Is Criterion's transfer of "Black Orpheus" pan and scan from 2.35:1 CinemaScope?

Discussion in 'DVD' started by Gordon McMurphy, Apr 25, 2004.

  1. Gordon McMurphy

    Gordon McMurphy Producer

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    http://www.criterionco.com/asp/release.asp?id=48

    But I have heard that the film may have been shot in CinemaScope at 2.35:1
    http://www.widescreenmuseum.com/widescreen/cslist.htm
    (scroll down to the listing for 1959)

    Meanwhile... http://www.imdb.com/title/tt0053146/technical

    70mm blow-ups? When were those made?

    Does anyone actually own the Criterion DVD? Does it look panned and scanned? Alternatively, does it have headroom for 1.66:1 framing? Framing aside, how does the transfer look? Is it clean, sharp and colourful?

    Any info would be much appreciated.
     
  2. TedD

    TedD Supporting Actor

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    There have been 70mm blowups of 1.85:1 spherical prints before. They are normally pillarboxed (black bars on the sides). I am not sure of the history of this title. However, both IMDB and Maltin say it's spherical, ie not Scope.

    Ted
     
  3. Patrick McCart

    Patrick McCart Lead Actor

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    Black Orpheus was shot for 1.37:1 and shown that way. Various guides have presented incorrect specs...

    There are people who saw theatrical showings of the film and they were presented in Academy Ratio. It's possible that a 70mm release happened, with a blowup, but it's NOT a 2.35:1 film.
     
  4. Gordon McMurphy

    Gordon McMurphy Producer

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    That's what I thought, guys.

    Cheers. I'll order it now.
     
  5. Rob Gardiner

    Rob Gardiner Cinematographer

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    Gordon,

    I e-mailed Martin Hart of the American Widescreen Museum about this issue and this was his response (with my emphasis):


    I e-mailed Leonard Maltin through his website for confirmation of this but got no response.
     
  6. Patrick McCart

    Patrick McCart Lead Actor

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    http://groups.google.com/groups?hl=e...0embla.unik.no

    Also, do a search on Google for the various posters. While a lot of of them are kind of small, CinemaScope doesn't seem to be mentioned on any of them. In 1959, a widescreen process would have been VERY well featured on a poster... especially a French film.
     
  7. GerardoHP

    GerardoHP Supporting Actor

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    If you look at BLACK ORPHEUS in its past and current video incarnations, it's difficult to believe that it was shot in scope and P&S'd because the compositions fit too perfectly within the non-scope frame.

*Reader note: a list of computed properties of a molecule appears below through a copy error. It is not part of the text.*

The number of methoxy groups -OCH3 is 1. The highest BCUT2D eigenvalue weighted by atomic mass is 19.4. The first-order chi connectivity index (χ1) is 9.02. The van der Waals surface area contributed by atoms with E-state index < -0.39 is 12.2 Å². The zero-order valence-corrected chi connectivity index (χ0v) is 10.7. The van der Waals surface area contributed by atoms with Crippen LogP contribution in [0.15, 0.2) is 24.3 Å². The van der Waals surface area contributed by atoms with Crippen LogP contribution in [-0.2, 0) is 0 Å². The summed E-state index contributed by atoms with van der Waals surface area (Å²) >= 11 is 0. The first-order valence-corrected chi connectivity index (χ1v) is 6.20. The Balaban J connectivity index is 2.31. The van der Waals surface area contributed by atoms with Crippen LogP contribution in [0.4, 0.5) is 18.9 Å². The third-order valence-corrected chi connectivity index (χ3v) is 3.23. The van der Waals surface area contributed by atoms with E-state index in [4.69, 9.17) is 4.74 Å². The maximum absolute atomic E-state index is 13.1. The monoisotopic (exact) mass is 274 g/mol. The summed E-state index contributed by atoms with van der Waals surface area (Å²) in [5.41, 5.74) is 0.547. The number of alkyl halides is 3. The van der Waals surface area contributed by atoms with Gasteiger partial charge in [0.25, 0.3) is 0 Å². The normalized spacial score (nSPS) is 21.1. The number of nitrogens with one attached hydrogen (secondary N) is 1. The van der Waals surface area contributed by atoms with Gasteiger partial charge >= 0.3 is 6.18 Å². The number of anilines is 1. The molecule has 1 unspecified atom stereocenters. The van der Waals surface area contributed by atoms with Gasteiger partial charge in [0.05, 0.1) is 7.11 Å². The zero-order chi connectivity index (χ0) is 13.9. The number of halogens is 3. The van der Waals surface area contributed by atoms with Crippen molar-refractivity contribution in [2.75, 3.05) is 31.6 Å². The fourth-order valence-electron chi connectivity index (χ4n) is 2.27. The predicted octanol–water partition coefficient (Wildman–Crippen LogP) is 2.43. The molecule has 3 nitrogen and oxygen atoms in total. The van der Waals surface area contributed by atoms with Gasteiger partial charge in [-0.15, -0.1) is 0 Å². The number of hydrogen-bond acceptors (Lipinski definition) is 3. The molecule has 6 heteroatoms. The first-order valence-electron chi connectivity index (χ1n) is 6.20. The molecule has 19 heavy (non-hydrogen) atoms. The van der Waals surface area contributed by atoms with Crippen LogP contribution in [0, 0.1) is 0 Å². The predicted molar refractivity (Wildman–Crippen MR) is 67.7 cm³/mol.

In the 50's, scope films made full use of the widescreen, as opposed to later films that were shot to accommodate the eventual P&S that would be "required" for television broadcast. BLACK ORPHEUS doesn't exhibit any of "empty" middle of the screen shots that one would expect from most scope films from those days.

    I'd say it's a good guess that it wasn't shot in scope but may have been shown at 2:1 or Megascope (2.35:1 anamorphic conversions made from Academy ratio films in Europe) which could have created the confusion.
     
  8. Henry Gale

    Henry Gale Producer

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    "Black Orpheus" stars have both died.

    I'm not going to start a new thread for this, in a group mostly interested in Star Wars, Star Trek and Hobbits, it would just be lost.
    ____________________________________________

    From nytimes.com


    "Marpessa Dawn, who played the beautiful, melancholic and doomed Eurydice in the classic 1959 Brazilian movie “Black Orpheus,” died on Aug. 25 at her home in Paris. She was 74.

    The cause was a heart attack, her daughter Dhyana Kluth said.

    Ms. Dawn’s death followed by 41 days that of her “Black Orpheus” co-star, Bruno Melo, who played the title role. The family did not publicly announce the death until this week.

    Directed by Marcel Camus and based on the Greek myth of Orpheus and Eurydice, “Orfeu Negro,” as it is called in Portuguese, brings together an innocent country girl, played by Ms. Dawn, and a trolley car motorman and gifted guitarist, portrayed by Mr. Melo. They meet amid the frenzy of Rio’s carnival and are soon swaying to a provocative samba among the crowds. But Eurydice is stalked by a man in a skeleton costume. Eventually, Orpheus finds her in the morgue. In the end, bearing her body in his arms, he falls to his death from a cliff."
     
  9. Corey3rd

    Corey3rd Screenwriter

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    Blowing up to 70mm was done so you could take advantage of the mag audio tracks.
     
  10. Lord Dalek

    Lord Dalek Producer

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    In70mm.com lists Black Orpheus getting a brief US 70mm run in 1978. The prints were "tilt-and-scanned" similar to the infamous 70mm blow-ups of Gone With the Wind used a decade earlier.
     
  11. Jack Theakston

    Jack Theakston Supporting Actor

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    Correct. Kino International did the blow ups in '77 (or '78... I'm relying from memory here). Soundtrack on them was mono.

    The blow-up was a 2.2:1 crop job from the original Academy ratio film.
     

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